a code like

cin>> grade;

where grade is a standard data type returns a reference to cin(istream object) which enables cascaded inputs....
but i read that if

cin >>grade;

is used as a condition say in a while statement...the stream's void* cast operator function is called implicitly...and it converts reference to istream object into a non-null or null pointer depending upon success or failure of last input operation...and null pointer converts to false and non-null to true...my questions are:

  1. what is the void * cast operator function and how does it work here
  2. how is non-null pointer converted to true and null to false
  • Just to note why this is useful: It allows you to loop like while(cin >> x) { /* do stuff with x */ }. – Kerrek SB Jun 8 '11 at 11:09

1.what is the void * cast operator function and how does it work here

It looks something like this:

operator void* () const {
    return fail() ? 0 : this;

The question is: why isn’t an operator bool used here? The answer is: because that allows invalid conversions which may hide bugs. The above is an example of the safe bool idiom.

However, this implementation is actually obsolete. There exist better implementations of this idiom; the article explains them.

2.how is non-null pointer converted to true and null to false

This is just how C++ works: any non-null pointer is considered equivalent to true in a conditional. Now, why does C++ invoke the operator void* here in the first place?

Essentially, when C++ sees an object of an unexpected type, it tries to apply one implicit conversion that would make the object type valid in this context. The compiler therefore tries out all available implicit conversions and looks whether the resulting type would be acceptable in this context.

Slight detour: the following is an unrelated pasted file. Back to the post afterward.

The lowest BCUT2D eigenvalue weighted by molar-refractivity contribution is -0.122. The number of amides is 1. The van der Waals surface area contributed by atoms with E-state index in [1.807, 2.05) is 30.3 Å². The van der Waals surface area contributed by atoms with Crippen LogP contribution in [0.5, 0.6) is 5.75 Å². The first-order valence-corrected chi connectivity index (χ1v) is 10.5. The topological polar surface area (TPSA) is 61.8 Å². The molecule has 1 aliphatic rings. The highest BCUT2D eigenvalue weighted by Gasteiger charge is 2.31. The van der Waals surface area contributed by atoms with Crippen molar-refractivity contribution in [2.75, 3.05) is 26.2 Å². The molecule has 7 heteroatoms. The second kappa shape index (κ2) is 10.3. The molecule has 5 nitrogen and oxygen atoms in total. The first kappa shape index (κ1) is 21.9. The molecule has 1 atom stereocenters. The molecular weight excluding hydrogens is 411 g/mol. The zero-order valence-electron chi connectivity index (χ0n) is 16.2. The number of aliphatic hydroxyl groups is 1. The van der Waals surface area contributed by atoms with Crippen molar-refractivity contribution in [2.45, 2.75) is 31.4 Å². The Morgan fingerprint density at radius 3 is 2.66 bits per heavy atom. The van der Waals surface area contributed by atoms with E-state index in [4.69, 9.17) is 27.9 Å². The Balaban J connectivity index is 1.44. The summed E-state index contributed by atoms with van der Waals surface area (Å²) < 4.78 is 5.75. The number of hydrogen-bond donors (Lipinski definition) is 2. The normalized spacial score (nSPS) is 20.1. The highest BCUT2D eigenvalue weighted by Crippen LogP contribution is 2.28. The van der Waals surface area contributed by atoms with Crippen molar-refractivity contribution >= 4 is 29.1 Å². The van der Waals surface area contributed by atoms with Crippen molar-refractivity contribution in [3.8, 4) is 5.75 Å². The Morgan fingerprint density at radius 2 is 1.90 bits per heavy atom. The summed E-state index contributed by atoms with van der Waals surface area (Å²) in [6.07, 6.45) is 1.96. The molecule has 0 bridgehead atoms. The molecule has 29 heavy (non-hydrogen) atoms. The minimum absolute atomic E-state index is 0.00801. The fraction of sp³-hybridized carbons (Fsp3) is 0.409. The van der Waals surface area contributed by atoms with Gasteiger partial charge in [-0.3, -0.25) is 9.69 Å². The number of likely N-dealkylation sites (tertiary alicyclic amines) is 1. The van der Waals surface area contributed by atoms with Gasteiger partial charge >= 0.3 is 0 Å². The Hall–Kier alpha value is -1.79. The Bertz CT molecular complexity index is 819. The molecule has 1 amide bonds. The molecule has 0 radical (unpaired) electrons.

This is happening her: the compiler sees while (cin >> grade). It knows that basic_istream isn’t valid in the context of a while conditional. So it finds that there is an operator void*, and a void* is valid in this context so C++ applies this conversion.

  • @Konrad: Is this not enough -> return fail() ? 0 : this; ? – Nawaz Jun 8 '11 at 11:22
  • @Nawaz Wasn’t sure, and too lazy to check. ?: forbids implicit conversion between incompatible types. Perhaps 0’s type is correctly inferred as basic_istream* here. But either way the cast makes this explicit. – Konrad Rudolph Jun 8 '11 at 11:26
  • @Konrad: Yes. 0 is compatible with any type of pointer, due to implicit conversion. That is the reason its often used as NULL pointer of any type. std::istream *p = 0;, std::string *s=0;, void* v = 0; all are fine. Anyway, +1 for good answer. – Nawaz Jun 8 '11 at 11:32
  • @Nawaz These are different situations however, because they are initialisations. Initialisations can also call implicit conversion operators, and ?: cannot do that. – Konrad Rudolph Jun 8 '11 at 11:42
  • @avinash Not necessarily. This is just a typical implementation. In reality, any pointer value != 0 will do, for example reinterpret_cast<void*>(1). – Konrad Rudolph Jun 8 '11 at 11:46

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